Augustine’s conversion was a moment of great spirituality that changed him in all the ways that reason cannot change a man. After much thinking and emotional ordeal Augustine felt the need for one last drop from the vast house of knowledge that man has produced. Augustine in a much-deserved moment read “the book of the apostle…’put on the Lord Jesus Christ and make no provision for the flesh in its lusts’ (Rom 13: 13-14). I neither wished nor needed to read further…all the shadows of doubt were dispelled” (Dante, 153). After this event of enlightenment in Augustine’s life he has no more need to supply his mind with reason found in the works of mortal men. Augustine is not dependent on mortal reason anymore because divine grace has reached him. Now he has achieved a chance to go through purgatory or straight to paradise itself depending on his record. Through hard work he has stepped from the edge of reason onto the spiritual stairway.

After Dante finds his guide just as he was about to sink into perdition he is told what comes after he is lead through the Inferno. The crest at the edge of reason will be within Dante’s grasp and he will be confronted with a choice to continue from that point. Virgil explained to Dante, “next you shall see upon a burning mountain souls in fire and yet content in fire…to which if it is still your wish to climb, a worthier spirit shall be sent to guide you. With her shall I leave you, for the King of Time” (Dante, 31). Once reason with the permission of Divine Grace is allowed to take Dante to the entrance to Paradise, Divine Grace manifested through Beatrice will guide Dante on his final step. Reason with proper guidance can carry a man to Divine Grace and from that point man will have the opportunity to enter Paradise.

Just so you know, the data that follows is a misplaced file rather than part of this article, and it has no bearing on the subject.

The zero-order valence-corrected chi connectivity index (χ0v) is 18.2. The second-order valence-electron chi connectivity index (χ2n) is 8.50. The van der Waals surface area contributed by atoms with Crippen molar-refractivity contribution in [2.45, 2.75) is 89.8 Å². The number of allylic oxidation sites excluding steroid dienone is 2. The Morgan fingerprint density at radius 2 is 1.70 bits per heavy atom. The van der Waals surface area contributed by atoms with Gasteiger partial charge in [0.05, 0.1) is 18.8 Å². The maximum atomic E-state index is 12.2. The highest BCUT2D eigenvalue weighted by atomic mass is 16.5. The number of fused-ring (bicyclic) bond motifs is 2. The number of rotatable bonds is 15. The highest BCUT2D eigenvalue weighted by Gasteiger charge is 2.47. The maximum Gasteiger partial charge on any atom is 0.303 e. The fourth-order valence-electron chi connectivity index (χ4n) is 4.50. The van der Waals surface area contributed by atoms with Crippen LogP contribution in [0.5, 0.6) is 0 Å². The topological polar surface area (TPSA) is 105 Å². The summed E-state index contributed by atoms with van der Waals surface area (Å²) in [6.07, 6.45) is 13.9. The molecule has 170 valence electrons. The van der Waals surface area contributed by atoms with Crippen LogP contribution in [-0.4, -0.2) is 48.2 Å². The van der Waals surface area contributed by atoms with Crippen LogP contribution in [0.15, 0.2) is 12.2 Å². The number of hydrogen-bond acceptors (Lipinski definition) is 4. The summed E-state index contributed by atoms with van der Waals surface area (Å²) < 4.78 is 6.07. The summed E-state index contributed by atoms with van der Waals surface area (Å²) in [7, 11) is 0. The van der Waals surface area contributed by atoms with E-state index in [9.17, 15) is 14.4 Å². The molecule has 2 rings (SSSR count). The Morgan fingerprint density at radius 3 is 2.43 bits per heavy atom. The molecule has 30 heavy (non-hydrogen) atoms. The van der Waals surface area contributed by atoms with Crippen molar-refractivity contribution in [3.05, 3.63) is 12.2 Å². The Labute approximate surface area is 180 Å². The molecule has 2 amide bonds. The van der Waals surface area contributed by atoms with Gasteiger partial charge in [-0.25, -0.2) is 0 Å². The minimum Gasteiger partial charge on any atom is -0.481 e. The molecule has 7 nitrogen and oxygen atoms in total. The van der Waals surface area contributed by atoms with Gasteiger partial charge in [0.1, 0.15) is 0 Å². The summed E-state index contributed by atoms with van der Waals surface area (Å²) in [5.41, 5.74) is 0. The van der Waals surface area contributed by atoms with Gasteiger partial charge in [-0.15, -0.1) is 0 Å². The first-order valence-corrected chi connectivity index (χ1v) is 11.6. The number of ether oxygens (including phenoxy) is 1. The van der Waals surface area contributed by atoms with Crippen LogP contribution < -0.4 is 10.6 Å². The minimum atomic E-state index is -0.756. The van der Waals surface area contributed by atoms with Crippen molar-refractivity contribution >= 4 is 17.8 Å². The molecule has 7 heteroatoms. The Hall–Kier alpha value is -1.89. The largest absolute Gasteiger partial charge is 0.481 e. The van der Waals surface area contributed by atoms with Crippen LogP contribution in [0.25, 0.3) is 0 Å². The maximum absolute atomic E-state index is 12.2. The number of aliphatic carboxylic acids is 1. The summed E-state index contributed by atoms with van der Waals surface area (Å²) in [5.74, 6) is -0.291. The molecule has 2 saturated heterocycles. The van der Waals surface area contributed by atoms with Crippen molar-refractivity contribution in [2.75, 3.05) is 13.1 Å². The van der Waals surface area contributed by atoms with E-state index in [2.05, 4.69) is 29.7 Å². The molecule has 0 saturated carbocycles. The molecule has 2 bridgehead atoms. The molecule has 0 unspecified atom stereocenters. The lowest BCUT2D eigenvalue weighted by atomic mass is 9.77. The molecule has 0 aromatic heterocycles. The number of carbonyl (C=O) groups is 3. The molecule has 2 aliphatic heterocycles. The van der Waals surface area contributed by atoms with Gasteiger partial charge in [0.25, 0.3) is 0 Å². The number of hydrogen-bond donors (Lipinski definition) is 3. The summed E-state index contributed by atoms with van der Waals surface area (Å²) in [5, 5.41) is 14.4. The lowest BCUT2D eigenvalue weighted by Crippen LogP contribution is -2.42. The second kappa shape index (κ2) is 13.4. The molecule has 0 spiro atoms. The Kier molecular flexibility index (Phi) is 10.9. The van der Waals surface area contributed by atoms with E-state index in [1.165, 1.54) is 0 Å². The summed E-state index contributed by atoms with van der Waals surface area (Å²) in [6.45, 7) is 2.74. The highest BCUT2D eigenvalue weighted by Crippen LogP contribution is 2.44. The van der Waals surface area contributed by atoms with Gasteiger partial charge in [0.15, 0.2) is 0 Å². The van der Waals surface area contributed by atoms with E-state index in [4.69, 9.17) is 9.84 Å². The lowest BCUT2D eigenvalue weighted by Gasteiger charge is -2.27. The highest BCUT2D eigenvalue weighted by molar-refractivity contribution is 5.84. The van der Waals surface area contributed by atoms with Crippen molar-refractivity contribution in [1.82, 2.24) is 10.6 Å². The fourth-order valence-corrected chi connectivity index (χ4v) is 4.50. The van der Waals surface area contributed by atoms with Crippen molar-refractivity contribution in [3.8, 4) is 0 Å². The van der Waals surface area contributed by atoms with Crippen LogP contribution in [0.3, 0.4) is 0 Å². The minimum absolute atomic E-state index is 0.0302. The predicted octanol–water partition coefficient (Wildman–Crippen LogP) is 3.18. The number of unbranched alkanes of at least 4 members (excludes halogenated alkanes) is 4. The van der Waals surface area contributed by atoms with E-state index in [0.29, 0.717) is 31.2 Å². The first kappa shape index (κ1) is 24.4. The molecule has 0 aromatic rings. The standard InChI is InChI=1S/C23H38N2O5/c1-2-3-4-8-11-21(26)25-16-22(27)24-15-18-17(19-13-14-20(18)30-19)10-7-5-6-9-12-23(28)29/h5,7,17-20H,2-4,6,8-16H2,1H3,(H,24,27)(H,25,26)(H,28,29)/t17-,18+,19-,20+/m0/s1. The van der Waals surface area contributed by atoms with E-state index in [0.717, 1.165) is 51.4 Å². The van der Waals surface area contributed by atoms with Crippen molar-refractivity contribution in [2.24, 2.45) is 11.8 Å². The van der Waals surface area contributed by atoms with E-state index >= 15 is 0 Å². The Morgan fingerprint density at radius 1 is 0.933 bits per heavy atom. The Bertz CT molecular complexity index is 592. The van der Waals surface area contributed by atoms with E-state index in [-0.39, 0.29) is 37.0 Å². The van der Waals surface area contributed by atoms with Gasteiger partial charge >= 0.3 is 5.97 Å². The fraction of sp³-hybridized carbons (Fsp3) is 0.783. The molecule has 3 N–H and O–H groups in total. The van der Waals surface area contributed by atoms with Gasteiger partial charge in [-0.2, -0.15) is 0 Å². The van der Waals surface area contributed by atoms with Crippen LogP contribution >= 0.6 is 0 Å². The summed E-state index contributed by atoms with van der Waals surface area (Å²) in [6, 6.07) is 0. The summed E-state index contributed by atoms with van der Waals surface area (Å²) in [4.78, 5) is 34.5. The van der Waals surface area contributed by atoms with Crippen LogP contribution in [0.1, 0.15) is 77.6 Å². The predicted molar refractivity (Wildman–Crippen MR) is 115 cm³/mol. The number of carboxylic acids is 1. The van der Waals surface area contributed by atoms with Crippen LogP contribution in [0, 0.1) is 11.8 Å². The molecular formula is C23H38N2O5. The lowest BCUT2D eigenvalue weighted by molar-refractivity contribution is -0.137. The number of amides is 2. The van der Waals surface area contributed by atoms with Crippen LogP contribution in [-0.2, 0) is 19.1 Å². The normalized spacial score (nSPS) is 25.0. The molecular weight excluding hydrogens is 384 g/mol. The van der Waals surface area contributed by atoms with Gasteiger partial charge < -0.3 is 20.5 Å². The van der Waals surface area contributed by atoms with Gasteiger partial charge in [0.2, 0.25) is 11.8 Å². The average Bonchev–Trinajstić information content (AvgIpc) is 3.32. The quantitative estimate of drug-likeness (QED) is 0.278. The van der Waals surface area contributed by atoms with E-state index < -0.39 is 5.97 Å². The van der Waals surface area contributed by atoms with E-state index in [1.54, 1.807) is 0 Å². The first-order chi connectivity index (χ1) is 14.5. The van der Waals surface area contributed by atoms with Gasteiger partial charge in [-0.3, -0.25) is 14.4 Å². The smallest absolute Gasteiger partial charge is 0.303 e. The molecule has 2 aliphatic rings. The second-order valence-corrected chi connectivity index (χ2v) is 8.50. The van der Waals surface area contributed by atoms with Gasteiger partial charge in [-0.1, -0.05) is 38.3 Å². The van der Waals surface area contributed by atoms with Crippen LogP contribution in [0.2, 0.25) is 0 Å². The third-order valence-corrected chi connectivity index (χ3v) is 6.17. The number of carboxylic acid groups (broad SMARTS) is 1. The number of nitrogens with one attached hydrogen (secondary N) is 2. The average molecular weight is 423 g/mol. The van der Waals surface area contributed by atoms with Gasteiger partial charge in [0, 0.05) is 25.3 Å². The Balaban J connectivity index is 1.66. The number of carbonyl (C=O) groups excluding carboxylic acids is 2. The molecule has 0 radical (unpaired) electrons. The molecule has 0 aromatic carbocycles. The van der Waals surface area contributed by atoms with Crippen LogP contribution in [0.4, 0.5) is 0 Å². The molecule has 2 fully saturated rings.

Both of these works through their vivid first-person narratives can open one’s perspectives as to what may lead to conversion and ultimately on a path towards paradise. These thought provoking works certainly question the ability of reason itself to the point of abstraction. They are successful in getting their point across and help to clear doubts that someone in the pursuit of divine grace may have. Questions are the pathway to answers and these works provide answers through the journey of their protagonists for those that seek them.